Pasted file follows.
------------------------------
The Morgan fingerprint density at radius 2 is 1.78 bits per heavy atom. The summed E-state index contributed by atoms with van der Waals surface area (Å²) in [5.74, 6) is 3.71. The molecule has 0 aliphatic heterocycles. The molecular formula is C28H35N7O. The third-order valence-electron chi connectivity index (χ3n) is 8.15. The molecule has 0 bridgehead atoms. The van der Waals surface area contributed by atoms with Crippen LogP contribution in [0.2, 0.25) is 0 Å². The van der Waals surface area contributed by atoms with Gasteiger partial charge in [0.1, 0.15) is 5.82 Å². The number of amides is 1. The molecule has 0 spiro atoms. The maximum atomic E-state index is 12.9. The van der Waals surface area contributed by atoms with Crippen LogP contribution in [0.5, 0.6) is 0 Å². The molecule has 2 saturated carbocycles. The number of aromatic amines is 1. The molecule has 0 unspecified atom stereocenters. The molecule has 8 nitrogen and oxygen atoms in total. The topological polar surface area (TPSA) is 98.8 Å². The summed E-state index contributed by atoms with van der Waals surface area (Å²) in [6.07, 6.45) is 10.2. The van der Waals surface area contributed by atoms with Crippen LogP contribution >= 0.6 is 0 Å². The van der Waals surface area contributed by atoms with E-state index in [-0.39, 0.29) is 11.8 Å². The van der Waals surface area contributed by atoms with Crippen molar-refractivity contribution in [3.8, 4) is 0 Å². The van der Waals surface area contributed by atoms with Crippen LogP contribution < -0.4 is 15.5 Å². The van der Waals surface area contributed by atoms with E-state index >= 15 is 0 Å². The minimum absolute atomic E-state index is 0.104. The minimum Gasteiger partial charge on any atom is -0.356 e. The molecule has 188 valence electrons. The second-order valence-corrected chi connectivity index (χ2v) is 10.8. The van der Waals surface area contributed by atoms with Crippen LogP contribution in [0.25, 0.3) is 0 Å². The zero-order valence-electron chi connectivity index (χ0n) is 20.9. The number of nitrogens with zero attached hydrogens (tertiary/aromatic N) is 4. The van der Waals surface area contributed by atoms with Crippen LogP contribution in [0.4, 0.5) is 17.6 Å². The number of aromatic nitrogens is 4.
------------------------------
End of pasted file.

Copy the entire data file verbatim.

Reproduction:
The Morgan fingerprint density at radius 2 is 1.78 bits per heavy atom. The summed E-state index contributed by atoms with van der Waals surface area (Å²) in [5.74, 6) is 3.71. The molecule has 0 aliphatic heterocycles. The molecular formula is C28H35N7O. The third-order valence-electron chi connectivity index (χ3n) is 8.15. The molecule has 0 bridgehead atoms. The van der Waals surface area contributed by atoms with Crippen LogP contribution in [0.2, 0.25) is 0 Å². The van der Waals surface area contributed by atoms with Gasteiger partial charge in [0.1, 0.15) is 5.82 Å². The number of amides is 1. The molecule has 0 spiro atoms. The maximum atomic E-state index is 12.9. The van der Waals surface area contributed by atoms with Crippen LogP contribution in [0.5, 0.6) is 0 Å². The molecule has 2 saturated carbocycles. The number of aromatic amines is 1. The molecule has 0 unspecified atom stereocenters. The molecule has 8 nitrogen and oxygen atoms in total. The topological polar surface area (TPSA) is 98.8 Å². The summed E-state index contributed by atoms with van der Waals surface area (Å²) in [6.07, 6.45) is 10.2. The van der Waals surface area contributed by atoms with Crippen LogP contribution >= 0.6 is 0 Å². The van der Waals surface area contributed by atoms with E-state index in [-0.39, 0.29) is 11.8 Å². The van der Waals surface area contributed by atoms with Crippen molar-refractivity contribution in [3.8, 4) is 0 Å². The van der Waals surface area contributed by atoms with Crippen LogP contribution < -0.4 is 15.5 Å². The van der Waals surface area contributed by atoms with E-state index >= 15 is 0 Å². The minimum absolute atomic E-state index is 0.104. The minimum Gasteiger partial charge on any atom is -0.356 e. The molecule has 188 valence electrons. The second-order valence-corrected chi connectivity index (χ2v) is 10.8. The van der Waals surface area contributed by atoms with Crippen LogP contribution in [0.25, 0.3) is 0 Å². The zero-order valence-electron chi connectivity index (χ0n) is 20.9. The number of nitrogens with zero attached hydrogens (tertiary/aromatic N) is 4. The van der Waals surface area contributed by atoms with Crippen LogP contribution in [0.4, 0.5) is 17.6 Å². The number of aromatic nitrogens is 4.